”The mayor of any city has the ability to set the tone, set the environment,” he says. ”Either you’re going to tolerate [discrimination] or you’re not, and I’m going to be a mayor that’s not going to tolerate it.”
He points to his own upbringing as the source of his outlook on the GLBT community and its role in the city’s life.
”I was raised that you treat everyone the same: You’re not above anyone else, you’re not beneath anyone else,” he says. ”It doesn’t matter what your orientation is, what the color of your skin is, how much money you make, or what part of the city you live in.”
Sterling Washington, a local activist who works with the D.C. Coalition and D.C. Black Pride, says he first heard Brown speak at a 2004 meeting of the Coalition. ”I was impressed with what he had to say, and his history with the community,” he says.
After seeing Brown, who is a former board member of the Whitman-Walker Clinic, at a number of other GLBT community events, and knowing of his ties to Democratic activism, Washington approached him and offered to join his campaign.
”I think it’s important to have that level of involvement in the community,” says Washington.
While Washington says he’s impressed with Brown’s range of understanding of GLBT issues, he’s concerned with a broad array of issues, ranging from GLBT affairs to housing to the environment. He also appreciates the inclusive approach he sees Brown taking in his campaign and policies.
”I think a lot of time in this election there’s been a tendency to create an us-versus-them situation,” says Washington, pointing to such recent issues as tussles between African-American churches and GLBT businesses. ”It’s not gay versus black, and it’s not either-or.”
Washington also says he thinks it’s time for change in D.C., and the way for that to happen is to vote for it.
”If they’re not happy with the city the way it is now, they shouldn’t vote for someone who was part of the problem,” he says. ”But most people I talk to aren’t really happy with the direction the city is going.”
As for the stories and polls that show him trailing, Brown has sounded positively optimistic in the weeks leading up to the election, an optimism Washington shares as Sept. 12 approaches.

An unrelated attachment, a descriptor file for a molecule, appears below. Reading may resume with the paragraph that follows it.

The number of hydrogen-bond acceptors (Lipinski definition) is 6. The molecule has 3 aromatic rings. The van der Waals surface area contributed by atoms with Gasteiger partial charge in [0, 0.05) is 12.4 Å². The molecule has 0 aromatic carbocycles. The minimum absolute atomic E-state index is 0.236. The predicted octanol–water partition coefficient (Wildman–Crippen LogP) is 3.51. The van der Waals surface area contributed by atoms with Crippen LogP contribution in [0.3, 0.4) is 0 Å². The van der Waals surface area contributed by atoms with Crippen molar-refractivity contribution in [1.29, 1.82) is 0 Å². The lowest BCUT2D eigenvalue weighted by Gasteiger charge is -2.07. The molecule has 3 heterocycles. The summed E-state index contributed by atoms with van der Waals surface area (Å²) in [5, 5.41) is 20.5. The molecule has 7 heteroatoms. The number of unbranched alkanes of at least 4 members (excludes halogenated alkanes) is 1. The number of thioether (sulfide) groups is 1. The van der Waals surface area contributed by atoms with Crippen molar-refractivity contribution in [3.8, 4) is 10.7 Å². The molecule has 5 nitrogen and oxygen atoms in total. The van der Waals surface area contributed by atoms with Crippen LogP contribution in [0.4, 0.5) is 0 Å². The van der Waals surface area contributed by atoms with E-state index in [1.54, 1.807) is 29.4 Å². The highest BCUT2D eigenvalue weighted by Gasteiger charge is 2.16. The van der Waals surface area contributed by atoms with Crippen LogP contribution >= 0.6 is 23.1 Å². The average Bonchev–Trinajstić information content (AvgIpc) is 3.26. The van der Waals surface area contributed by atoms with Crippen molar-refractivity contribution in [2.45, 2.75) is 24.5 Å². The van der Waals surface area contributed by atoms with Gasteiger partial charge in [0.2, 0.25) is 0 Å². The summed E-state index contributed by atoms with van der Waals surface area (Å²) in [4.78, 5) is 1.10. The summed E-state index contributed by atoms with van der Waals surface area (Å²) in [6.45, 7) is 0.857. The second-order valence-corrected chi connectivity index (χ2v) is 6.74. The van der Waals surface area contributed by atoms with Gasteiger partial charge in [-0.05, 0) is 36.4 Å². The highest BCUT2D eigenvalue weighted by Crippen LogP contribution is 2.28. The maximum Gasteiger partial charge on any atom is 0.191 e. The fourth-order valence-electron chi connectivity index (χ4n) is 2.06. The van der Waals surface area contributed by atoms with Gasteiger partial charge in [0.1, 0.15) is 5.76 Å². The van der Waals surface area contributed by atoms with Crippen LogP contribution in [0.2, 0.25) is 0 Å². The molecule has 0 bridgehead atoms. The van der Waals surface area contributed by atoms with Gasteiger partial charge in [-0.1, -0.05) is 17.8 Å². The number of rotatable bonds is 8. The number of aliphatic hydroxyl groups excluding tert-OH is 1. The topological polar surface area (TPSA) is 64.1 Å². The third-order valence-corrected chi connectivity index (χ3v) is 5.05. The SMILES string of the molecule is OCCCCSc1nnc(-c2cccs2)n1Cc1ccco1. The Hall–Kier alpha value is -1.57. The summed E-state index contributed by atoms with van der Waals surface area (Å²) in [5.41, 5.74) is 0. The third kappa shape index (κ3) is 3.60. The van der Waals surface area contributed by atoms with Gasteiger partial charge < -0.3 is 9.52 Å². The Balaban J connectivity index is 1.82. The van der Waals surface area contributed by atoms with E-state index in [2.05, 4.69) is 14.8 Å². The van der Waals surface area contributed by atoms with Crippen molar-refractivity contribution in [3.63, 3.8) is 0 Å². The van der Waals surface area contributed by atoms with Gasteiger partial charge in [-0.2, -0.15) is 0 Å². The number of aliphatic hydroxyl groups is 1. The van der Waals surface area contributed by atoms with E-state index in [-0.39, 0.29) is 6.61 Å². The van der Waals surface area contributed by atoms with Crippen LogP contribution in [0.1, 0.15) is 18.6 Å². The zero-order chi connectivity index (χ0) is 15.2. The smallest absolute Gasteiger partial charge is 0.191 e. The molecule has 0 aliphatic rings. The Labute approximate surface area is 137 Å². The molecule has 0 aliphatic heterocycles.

Says Washington: ”I hope people don’t let the press decide the election for them.”
GLAA Rating: 7 (out of 10)
Web site: www.brownformayor.com
READING THE SUMMER/fall 2005 edition of The Orange Report, D.C. Councilmember Vincent Orange’s newsletter to his Ward 5 constituents, one would get an impression of Orange as fairly progressive when it comes to issues concerning the GLBT community. One story touts Orange’s efforts in helping to make the mayor’s Office of LGBT Affairs a permanent office. On the same page, another story outlines Orange’s desire to clarify the D.C. Human Rights Act by adding ”gender identity and expression” for added protection of the transgender community. As the race for D.C. mayor got underway, Orange joined the other four major candidates at a May forum for the gay community. Again, he offered his support of the office and clarification of the Human Rights Act as evidence of his support of the community.
Though conventional wisdom never pointed to Orange as a favorite among gay D.C. voters in this mayoral race, his support for GLBT-friendly legislation paired with his reasonable courtship of the gay vote made his Aug. 12 comments to WTTG Fox 5 News all the more controversial: ”I am the only one [of the mayoral candidates] that is opposed to same-sex marriage. The other four, they say they believe in God, they go to church, but they’re also for same-sex marriage…. I don’t think they’re morally fit to run this city.”
The indication is that Orange is trying to differentiate himself from the field of candidates at this point, with hopes of shoring up his support among socially conservative district voters. If the GLAA ratings are any indication, that strategy is likely Orange’s only hope for becoming mayor. The political group gave Orange a -2.5 score out of a possible +/-10, making him the only mayoral candidate with a negative rating. GLAA cited both Orange’s Aug. 12 statement, as well as his opposition to allowing adult-oriented gay businesses displaced by the proposed baseball stadium to relocate in his ward.
Further, when given an opportunity to clarify his Aug. 12 comments for Metro Weekly readership, the Orange for Mayor campaign declined to respond.
GLAA Rating: -2.5
Web site: www.orangeformayor.com
Unless otherwise noted, comments by the candidates were taken from interviews previously conducted by Metro Weekly. View each of these interviews from the links below.